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If you only have a small number of one-off requests to make to an API, you can use RestSharp like so:
using RestSharp; var client = new RestClient(); client.BaseUrl = new Uri("http://twitter.com"); client.Authenticator = new HttpBasicAuthenticator("username", "password"); var request = new RestRequest(); request.Resource = "statuses/friends_timeline.xml"; IRestResponse response = client.Execute(request);
IRestResponse contains all of the information returned from the remote server. You have access to the headers, content, HTTP status and more. It is recommended that you use the generic version Execute to automatically deserialize the response into .NET classes. See Recommended Usage for an example.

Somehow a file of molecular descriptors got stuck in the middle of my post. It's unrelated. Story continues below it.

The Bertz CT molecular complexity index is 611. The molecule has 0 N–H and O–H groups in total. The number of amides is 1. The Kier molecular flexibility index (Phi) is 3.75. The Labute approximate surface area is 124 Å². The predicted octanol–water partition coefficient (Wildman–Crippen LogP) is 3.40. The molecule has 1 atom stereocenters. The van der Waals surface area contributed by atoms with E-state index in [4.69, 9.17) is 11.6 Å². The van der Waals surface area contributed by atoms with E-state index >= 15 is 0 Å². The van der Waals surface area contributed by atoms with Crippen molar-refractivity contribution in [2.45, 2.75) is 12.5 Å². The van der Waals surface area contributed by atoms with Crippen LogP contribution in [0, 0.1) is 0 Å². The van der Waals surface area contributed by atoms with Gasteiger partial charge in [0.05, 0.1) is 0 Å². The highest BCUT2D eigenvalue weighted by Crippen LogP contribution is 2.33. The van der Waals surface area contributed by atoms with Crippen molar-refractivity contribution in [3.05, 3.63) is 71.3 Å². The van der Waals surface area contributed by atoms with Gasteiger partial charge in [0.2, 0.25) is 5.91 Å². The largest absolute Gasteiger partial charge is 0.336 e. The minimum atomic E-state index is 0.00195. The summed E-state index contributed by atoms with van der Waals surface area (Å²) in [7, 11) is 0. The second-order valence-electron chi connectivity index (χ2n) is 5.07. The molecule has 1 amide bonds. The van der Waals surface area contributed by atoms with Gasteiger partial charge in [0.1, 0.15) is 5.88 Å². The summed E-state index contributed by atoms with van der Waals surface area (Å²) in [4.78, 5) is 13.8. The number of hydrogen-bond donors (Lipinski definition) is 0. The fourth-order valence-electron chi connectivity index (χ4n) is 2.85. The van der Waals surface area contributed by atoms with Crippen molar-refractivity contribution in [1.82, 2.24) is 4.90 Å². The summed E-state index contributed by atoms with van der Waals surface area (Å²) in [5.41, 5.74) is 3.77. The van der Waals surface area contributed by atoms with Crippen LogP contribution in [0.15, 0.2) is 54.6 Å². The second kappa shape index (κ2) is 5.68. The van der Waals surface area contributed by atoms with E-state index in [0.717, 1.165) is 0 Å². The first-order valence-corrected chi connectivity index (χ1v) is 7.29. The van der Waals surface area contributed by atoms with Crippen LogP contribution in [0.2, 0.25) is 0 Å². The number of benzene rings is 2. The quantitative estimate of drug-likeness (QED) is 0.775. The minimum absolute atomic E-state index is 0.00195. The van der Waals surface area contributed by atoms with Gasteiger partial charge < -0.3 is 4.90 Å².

Note about error handling
If there is a network transport error (network is down, failed DNS lookup, etc), RestResponse.ResponseStatus will be set to ResponseStatus.Error, otherwise it will be ResponseStatus.Completed. If an API returns a 404, ResponseStatus will still be Completed. If you need access to the HTTP status code returned you will find it at RestResponse.StatusCode. The Status property is an indicator of completion independent of the API error handling.